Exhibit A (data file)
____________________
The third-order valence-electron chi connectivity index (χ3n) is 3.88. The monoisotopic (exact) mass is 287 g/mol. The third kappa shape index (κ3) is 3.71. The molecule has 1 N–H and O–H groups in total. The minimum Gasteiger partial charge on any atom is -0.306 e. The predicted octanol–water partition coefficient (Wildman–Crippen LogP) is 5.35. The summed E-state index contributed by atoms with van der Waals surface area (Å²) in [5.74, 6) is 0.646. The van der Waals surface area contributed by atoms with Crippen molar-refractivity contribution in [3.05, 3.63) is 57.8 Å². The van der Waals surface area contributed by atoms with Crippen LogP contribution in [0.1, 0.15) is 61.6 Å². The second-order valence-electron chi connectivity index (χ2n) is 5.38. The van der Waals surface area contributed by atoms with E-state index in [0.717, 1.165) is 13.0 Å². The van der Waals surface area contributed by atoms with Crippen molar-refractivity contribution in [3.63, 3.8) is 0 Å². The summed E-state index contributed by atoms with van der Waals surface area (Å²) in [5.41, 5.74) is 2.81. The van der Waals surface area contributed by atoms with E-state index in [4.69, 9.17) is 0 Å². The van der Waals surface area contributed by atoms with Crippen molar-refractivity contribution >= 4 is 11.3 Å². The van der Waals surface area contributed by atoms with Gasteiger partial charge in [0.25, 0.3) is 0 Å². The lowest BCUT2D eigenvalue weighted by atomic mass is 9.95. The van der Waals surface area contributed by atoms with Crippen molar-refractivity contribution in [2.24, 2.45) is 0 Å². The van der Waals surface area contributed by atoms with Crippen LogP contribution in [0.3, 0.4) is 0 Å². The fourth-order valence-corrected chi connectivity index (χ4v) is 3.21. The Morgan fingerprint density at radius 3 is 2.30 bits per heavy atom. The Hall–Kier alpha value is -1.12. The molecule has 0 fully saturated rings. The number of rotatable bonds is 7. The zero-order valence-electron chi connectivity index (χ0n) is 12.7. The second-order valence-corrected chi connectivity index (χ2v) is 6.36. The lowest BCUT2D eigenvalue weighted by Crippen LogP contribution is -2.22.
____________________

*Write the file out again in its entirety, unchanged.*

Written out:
The third-order valence-electron chi connectivity index (χ3n) is 3.88. The monoisotopic (exact) mass is 287 g/mol. The third kappa shape index (κ3) is 3.71. The molecule has 1 N–H and O–H groups in total. The minimum Gasteiger partial charge on any atom is -0.306 e. The predicted octanol–water partition coefficient (Wildman–Crippen LogP) is 5.35. The summed E-state index contributed by atoms with van der Waals surface area (Å²) in [5.74, 6) is 0.646. The van der Waals surface area contributed by atoms with Crippen molar-refractivity contribution in [3.05, 3.63) is 57.8 Å². The van der Waals surface area contributed by atoms with Crippen LogP contribution in [0.1, 0.15) is 61.6 Å². The second-order valence-electron chi connectivity index (χ2n) is 5.38. The van der Waals surface area contributed by atoms with E-state index in [0.717, 1.165) is 13.0 Å². The van der Waals surface area contributed by atoms with Crippen molar-refractivity contribution in [3.63, 3.8) is 0 Å². The summed E-state index contributed by atoms with van der Waals surface area (Å²) in [5.41, 5.74) is 2.81. The van der Waals surface area contributed by atoms with E-state index in [4.69, 9.17) is 0 Å². The van der Waals surface area contributed by atoms with Crippen molar-refractivity contribution >= 4 is 11.3 Å². The van der Waals surface area contributed by atoms with Gasteiger partial charge in [0.25, 0.3) is 0 Å². The lowest BCUT2D eigenvalue weighted by atomic mass is 9.95. The van der Waals surface area contributed by atoms with Crippen molar-refractivity contribution in [2.24, 2.45) is 0 Å². The van der Waals surface area contributed by atoms with Crippen LogP contribution in [0.3, 0.4) is 0 Å². The fourth-order valence-corrected chi connectivity index (χ4v) is 3.21. The Morgan fingerprint density at radius 3 is 2.30 bits per heavy atom. The Hall–Kier alpha value is -1.12. The molecule has 0 fully saturated rings. The number of rotatable bonds is 7. The zero-order valence-electron chi connectivity index (χ0n) is 12.7. The second-order valence-corrected chi connectivity index (χ2v) is 6.36. The lowest BCUT2D eigenvalue weighted by Crippen LogP contribution is -2.22.